By Ed Attwood
Jon Stemp is the man behind much of the club’s recent off-pitch renovation in. So what more can fans expect?
Jon Stemp is a man in demand. During our meeting, we are interrupted by a smiling Patrick Vieira – “a huge, huge acquisition and a great asset to the club” - and by a phone call from the club manager – “that’s Roberto, we need a new bus for the first team”.
So why is he so busy? The club’s chief infrastructure officer is, in effect, the first port of call for any member of the City team – on or off the pitch – who requires help to make their job that little bit easier. So whether it’s Brian Marwood, or Roberto Mancini, or whether it’s the girl that runs the laundry, Stemp’s door is always open.
“I’ve got to know what they need and make sure they have it, and make sure that it works better than they could possibly have imagined,” he says. “Because if we get those little improvements in everything we do, it can only benefit the team and the way we work as a football club.”
Brought in shortly after the ADUG takeover three years ago – and coming from a previous position where he knew the new owners relatively well – Stemp has certainly had a lot on his plate.
“There were no offices, the training ground wasn’t fit for purpose, retail was a mess, customer service was a mess, the stadium was a mess,” he recalls.
Since that time, Stemp has completed around 35 new infrastructure projects for the club, not only in Manchester but various locations around the world. So when City decided to put a football pitch on a rooftop in Spanish Harlem, New York, it was his team that carried out the work.
It also means that Stemp is front and centre when it comes to future development, not only of the Etihad Campus, but on the actual stadium itself.
There has been frenzied speculation on City forums about what the club plans to do with the Etihad Stadium in the future, particularly given that the ground was 96 percent full over the course of last season. With the club sitting on top of the Premier League with half the season played, demand for those seats are only going to get higher.
“We’ve been doing quite a lot of thinking in this area, which is another example of us doing our thinking and planning in private,” he smiles.
The real question, according to Stemp, is more about actual ‘experience’ than capacity. He compares the stadium to the various classes of an airliner, with different segments – first, business and economy – matching the various types of seats. Again, it’s all part of a strategy that has been developed by carrying out due diligence on tens of other sports stadia experiences around the world.
“This club’s doing things in slightly different way to other clubs, in that we’re trying to understand the service we want to offer our customers by segment, and build an experience behind each of those tickets that is incredibly powerful and unique and bespoke to what people want,” Stemp adds.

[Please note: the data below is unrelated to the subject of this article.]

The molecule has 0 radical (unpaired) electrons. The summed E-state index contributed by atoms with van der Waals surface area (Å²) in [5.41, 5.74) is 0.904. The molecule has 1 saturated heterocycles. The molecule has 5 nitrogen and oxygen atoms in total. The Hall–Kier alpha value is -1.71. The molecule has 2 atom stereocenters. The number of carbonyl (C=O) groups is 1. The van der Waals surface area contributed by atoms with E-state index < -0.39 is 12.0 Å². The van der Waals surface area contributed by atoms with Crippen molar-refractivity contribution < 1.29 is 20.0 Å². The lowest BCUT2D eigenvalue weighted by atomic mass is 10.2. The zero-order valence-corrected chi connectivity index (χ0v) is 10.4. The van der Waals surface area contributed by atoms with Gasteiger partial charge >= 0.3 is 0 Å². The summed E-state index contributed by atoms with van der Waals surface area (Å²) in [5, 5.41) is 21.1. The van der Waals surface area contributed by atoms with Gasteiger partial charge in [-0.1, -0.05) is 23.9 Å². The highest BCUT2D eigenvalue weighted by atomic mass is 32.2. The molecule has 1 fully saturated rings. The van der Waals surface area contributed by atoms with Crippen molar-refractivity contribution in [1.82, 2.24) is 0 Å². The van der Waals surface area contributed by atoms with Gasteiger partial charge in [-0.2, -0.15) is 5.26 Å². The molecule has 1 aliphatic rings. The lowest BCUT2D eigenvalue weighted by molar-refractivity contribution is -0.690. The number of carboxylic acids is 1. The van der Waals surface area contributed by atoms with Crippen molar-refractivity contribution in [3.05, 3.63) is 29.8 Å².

But at the same time, the club is adamant that the matchday experience should remain just as powerful and affordable for the vast majority of its fans who aren’t affluent. Some of the club’s season ticket rates are priced particularly reasonably; for example, children are able to watch every home game in a season for £95 ($152).
In fact, there's no doubt that City have worked especially hard to continue to attract the traditional backbone of their support. Part of that drive included the construction of City Square, a dedicated fan area next to the club's revamped store. For the recent home game against Norwich City, bars and cafes around the square opened at midday, while crowds were entertained by celebrity City fans and a local band.
In addition, the club also set aside one area of a stand last year designed entirely for families, with lower urinals and serving kiosks.
"We've really thought about making football a great experience for families," says Stemp. "And we've also thought about dwell time - where people can go and have a great experience pre- and post-game.
"City Square has 5,000 people in there sometimes. It was an early concept and it wasn't cheap, but, again, it was another example of the club trying to innovate."
So the club’s strategy is to ringfence large swathes of the stadium for normal ticket-holders, but look for new ways to improve the experience for those who want to pay that little bit extra.
Currently, Stemp adds, the club is in discussions with other industries, such as airlines, about how to build the experience behind a ticket sale.
“We’re already the number-one Premier League club in terms of matchday experience,” he indicates.
“But, that said, we don’t just measure ourselves against other Premier League teams. We measure ourselves against world-leading companies, such as airlines, because we need to innovate beyond the normal boundaries of what we would describe as our competitors"